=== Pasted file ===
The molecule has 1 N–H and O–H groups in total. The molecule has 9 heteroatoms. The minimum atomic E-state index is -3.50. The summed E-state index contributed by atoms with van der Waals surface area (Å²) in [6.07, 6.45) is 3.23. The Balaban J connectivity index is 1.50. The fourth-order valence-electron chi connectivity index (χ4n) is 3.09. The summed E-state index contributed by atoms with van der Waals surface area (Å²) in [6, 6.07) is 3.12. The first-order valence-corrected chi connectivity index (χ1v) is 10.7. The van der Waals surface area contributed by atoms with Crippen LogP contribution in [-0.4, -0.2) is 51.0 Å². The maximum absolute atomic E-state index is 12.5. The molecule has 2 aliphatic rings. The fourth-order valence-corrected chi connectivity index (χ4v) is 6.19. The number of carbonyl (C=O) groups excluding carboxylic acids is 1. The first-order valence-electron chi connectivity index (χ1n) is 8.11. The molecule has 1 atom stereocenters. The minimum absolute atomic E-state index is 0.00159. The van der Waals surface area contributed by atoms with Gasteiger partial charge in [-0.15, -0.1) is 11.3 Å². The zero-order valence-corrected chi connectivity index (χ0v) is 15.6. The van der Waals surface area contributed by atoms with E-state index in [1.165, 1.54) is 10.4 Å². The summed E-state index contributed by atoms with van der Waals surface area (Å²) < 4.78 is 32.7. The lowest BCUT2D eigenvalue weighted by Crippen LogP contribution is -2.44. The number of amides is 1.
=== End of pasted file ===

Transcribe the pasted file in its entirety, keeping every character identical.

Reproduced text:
The molecule has 1 N–H and O–H groups in total. The molecule has 9 heteroatoms. The minimum atomic E-state index is -3.50. The summed E-state index contributed by atoms with van der Waals surface area (Å²) in [6.07, 6.45) is 3.23. The Balaban J connectivity index is 1.50. The fourth-order valence-electron chi connectivity index (χ4n) is 3.09. The summed E-state index contributed by atoms with van der Waals surface area (Å²) in [6, 6.07) is 3.12. The first-order valence-corrected chi connectivity index (χ1v) is 10.7. The van der Waals surface area contributed by atoms with Crippen LogP contribution in [-0.4, -0.2) is 51.0 Å². The maximum absolute atomic E-state index is 12.5. The molecule has 2 aliphatic rings. The fourth-order valence-corrected chi connectivity index (χ4v) is 6.19. The number of carbonyl (C=O) groups excluding carboxylic acids is 1. The first-order valence-electron chi connectivity index (χ1n) is 8.11. The molecule has 1 atom stereocenters. The minimum absolute atomic E-state index is 0.00159. The van der Waals surface area contributed by atoms with Gasteiger partial charge in [-0.15, -0.1) is 11.3 Å². The zero-order valence-corrected chi connectivity index (χ0v) is 15.6. The van der Waals surface area contributed by atoms with E-state index in [1.165, 1.54) is 10.4 Å². The summed E-state index contributed by atoms with van der Waals surface area (Å²) < 4.78 is 32.7. The lowest BCUT2D eigenvalue weighted by Crippen LogP contribution is -2.44. The number of amides is 1.